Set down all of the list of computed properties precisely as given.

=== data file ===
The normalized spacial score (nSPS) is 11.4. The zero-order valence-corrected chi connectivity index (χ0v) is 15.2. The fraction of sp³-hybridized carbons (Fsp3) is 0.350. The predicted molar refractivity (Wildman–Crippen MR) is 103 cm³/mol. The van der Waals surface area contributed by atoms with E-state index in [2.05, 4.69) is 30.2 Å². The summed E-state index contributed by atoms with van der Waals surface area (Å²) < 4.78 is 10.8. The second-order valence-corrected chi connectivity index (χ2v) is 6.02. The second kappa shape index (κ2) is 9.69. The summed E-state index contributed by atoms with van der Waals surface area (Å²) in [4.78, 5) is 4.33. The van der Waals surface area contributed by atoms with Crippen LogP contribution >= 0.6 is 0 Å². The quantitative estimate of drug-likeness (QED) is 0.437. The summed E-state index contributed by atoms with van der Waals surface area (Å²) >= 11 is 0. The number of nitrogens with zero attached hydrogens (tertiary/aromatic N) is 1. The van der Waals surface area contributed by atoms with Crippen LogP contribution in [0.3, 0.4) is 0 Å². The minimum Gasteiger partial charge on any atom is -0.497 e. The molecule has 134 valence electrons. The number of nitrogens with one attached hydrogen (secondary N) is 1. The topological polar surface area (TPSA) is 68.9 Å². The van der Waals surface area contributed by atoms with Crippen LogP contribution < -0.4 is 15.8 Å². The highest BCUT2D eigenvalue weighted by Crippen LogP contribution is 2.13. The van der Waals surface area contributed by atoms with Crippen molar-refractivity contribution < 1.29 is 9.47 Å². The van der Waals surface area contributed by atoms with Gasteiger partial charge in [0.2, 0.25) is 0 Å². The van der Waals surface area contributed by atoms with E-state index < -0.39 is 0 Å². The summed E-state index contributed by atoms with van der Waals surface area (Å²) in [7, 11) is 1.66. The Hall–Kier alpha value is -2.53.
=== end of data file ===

The normalized spacial score (nSPS) is 11.4. The zero-order valence-corrected chi connectivity index (χ0v) is 15.2. The fraction of sp³-hybridized carbons (Fsp3) is 0.350. The predicted molar refractivity (Wildman–Crippen MR) is 103 cm³/mol. The van der Waals surface area contributed by atoms with E-state index in [2.05, 4.69) is 30.2 Å². The summed E-state index contributed by atoms with van der Waals surface area (Å²) < 4.78 is 10.8. The second-order valence-corrected chi connectivity index (χ2v) is 6.02. The second kappa shape index (κ2) is 9.69. The summed E-state index contributed by atoms with van der Waals surface area (Å²) in [4.78, 5) is 4.33. The van der Waals surface area contributed by atoms with Crippen LogP contribution >= 0.6 is 0 Å². The quantitative estimate of drug-likeness (QED) is 0.437. The summed E-state index contributed by atoms with van der Waals surface area (Å²) >= 11 is 0. The number of nitrogens with zero attached hydrogens (tertiary/aromatic N) is 1. The van der Waals surface area contributed by atoms with Crippen LogP contribution in [0.3, 0.4) is 0 Å². The minimum Gasteiger partial charge on any atom is -0.497 e. The molecule has 134 valence electrons. The number of nitrogens with one attached hydrogen (secondary N) is 1. The topological polar surface area (TPSA) is 68.9 Å². The van der Waals surface area contributed by atoms with Crippen LogP contribution < -0.4 is 15.8 Å². The highest BCUT2D eigenvalue weighted by Crippen LogP contribution is 2.13. The van der Waals surface area contributed by atoms with Crippen molar-refractivity contribution < 1.29 is 9.47 Å². The van der Waals surface area contributed by atoms with Gasteiger partial charge in [0.2, 0.25) is 0 Å². The van der Waals surface area contributed by atoms with E-state index < -0.39 is 0 Å². The summed E-state index contributed by atoms with van der Waals surface area (Å²) in [7, 11) is 1.66. The Hall–Kier alpha value is -2.53.